Sign In or Create Account

Knowledge Center

What are the scales for coin grading? 

There is a 70-point grading scale that is most used known as the Sheldon Scale. It ranges from Poor (P-1) to Perfect Mint State (MS-70) which assigns a numeric and adjective value to a coin. Adjectives like Good, Fair, and Excellent were initially used but the subjective nature of those terms made it hard for collectors and dealers to agree on the same values.  

William Herbert Sheldon presented his scale in 1949, making it the first to use numerical values and adjectives. The American Numismatic Association adapted the Sheldon Scale in the 1970s to update the scale for future use.  

Two letters are often used before the numerical value to indicate the coin’s strike type. Mint State (MS) is for coins struck in the same form as circulation issues and is used for grades 60 to 70. Proof (PF) is for coins struck in a unique and collectible format, while Specimen (SP) is a mix between Mint State and Proof.  

NGC and PCGS are two reputable coin grading companies that can grade coins individually sent in or provide graded options to distributors like APMEX. NGC’s website provides a simplified example of the Sheldon scale:  

Adjectival Grade Label Abbreviation Numeric Grade Range 
Poor PR 
Fair FR 
About Good AG 
Good 4–6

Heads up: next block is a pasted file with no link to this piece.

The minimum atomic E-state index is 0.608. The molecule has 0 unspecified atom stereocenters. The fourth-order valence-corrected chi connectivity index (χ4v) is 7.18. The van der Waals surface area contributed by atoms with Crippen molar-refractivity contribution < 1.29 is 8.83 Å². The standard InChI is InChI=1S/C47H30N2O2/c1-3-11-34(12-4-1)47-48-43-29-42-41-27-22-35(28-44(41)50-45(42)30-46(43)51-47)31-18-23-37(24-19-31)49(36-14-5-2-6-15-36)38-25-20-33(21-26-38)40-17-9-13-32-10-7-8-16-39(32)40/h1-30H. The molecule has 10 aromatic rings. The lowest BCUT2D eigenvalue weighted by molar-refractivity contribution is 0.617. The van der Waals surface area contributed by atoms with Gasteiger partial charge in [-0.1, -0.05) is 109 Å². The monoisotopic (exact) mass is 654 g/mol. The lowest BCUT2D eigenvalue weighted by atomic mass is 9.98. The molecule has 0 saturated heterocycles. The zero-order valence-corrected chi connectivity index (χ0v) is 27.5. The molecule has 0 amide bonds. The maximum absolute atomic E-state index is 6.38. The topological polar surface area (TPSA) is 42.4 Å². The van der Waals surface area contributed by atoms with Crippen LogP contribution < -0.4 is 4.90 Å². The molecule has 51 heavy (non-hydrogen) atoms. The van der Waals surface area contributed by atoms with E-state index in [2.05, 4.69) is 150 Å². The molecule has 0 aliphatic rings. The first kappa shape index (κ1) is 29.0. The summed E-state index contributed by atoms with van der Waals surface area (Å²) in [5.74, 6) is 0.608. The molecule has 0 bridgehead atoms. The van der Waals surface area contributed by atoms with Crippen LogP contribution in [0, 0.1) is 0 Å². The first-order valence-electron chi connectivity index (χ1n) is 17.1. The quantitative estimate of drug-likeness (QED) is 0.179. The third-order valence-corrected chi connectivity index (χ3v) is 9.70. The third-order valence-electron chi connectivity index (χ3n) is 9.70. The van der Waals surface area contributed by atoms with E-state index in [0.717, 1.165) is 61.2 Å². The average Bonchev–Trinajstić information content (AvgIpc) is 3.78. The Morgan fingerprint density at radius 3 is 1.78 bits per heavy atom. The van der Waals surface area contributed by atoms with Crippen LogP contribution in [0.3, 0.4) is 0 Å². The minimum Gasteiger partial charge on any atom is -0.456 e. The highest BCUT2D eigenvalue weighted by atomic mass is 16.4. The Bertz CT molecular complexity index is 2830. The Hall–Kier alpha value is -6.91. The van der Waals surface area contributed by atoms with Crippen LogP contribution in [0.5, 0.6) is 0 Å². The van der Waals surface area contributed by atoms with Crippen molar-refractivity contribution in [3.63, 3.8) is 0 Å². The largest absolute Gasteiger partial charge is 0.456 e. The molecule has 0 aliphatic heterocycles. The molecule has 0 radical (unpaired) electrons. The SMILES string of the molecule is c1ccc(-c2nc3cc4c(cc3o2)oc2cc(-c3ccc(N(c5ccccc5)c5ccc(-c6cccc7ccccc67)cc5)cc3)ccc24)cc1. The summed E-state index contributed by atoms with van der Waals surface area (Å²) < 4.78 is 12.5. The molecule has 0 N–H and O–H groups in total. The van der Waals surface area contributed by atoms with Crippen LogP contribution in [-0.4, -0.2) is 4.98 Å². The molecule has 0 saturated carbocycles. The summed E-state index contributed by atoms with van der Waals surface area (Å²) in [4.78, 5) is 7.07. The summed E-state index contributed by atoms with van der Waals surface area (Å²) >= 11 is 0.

Very Good VG 8–10 
Fine 12–15 
Very Fine VF 20–35 
Extremely Fine XF 40–45 
About Uncirculated AU 50–58 
Mint State / Uncirculated* MS 60–70 
Proof PF 60–70 

Quick Guides to Investing

Step 1:

Why Buy Physical Gold and Silver?

If you are concerned about the volatility of the stock market, you’re not alone. The extreme highs and lows of the stock market often lead investors towards safe-haven assets, like bullion. Historically, the Precious Metals market has an inverse relationship with the stock market, meaning that when stocks are up, bullion is down and vice versa.

Step 2:

How Much Gold and Silver Should You Have?

This question is one of the most important for investors to answer. After all, experts suggest limits on how much of any types of investments should go into a portfolio. After deciding to purchase and own Precious Metals and considering how much money to allocate, one can then think about how much and what to buy at any point in time.

Step 3:

Which Precious Metals Should I Buy?

With the frequent changes in the market and countless Precious Metal products available, choosing investments can be difficult. Some want Gold or Silver coins, rounds or bars while others want products that are valuable because of their design, mintage or other collectible qualities. Also, collectors may shop for unique sets and individual pieces for their collections.

Step 4:

When to Buy Gold & Silver

After considering why, how much, and what Precious Metals products to buy, an investor’s next step is when to buy them. This decision requires an understanding of market trends and the impact of economic factors on precious metal prices.

Explore More On APMEX



Rare Coins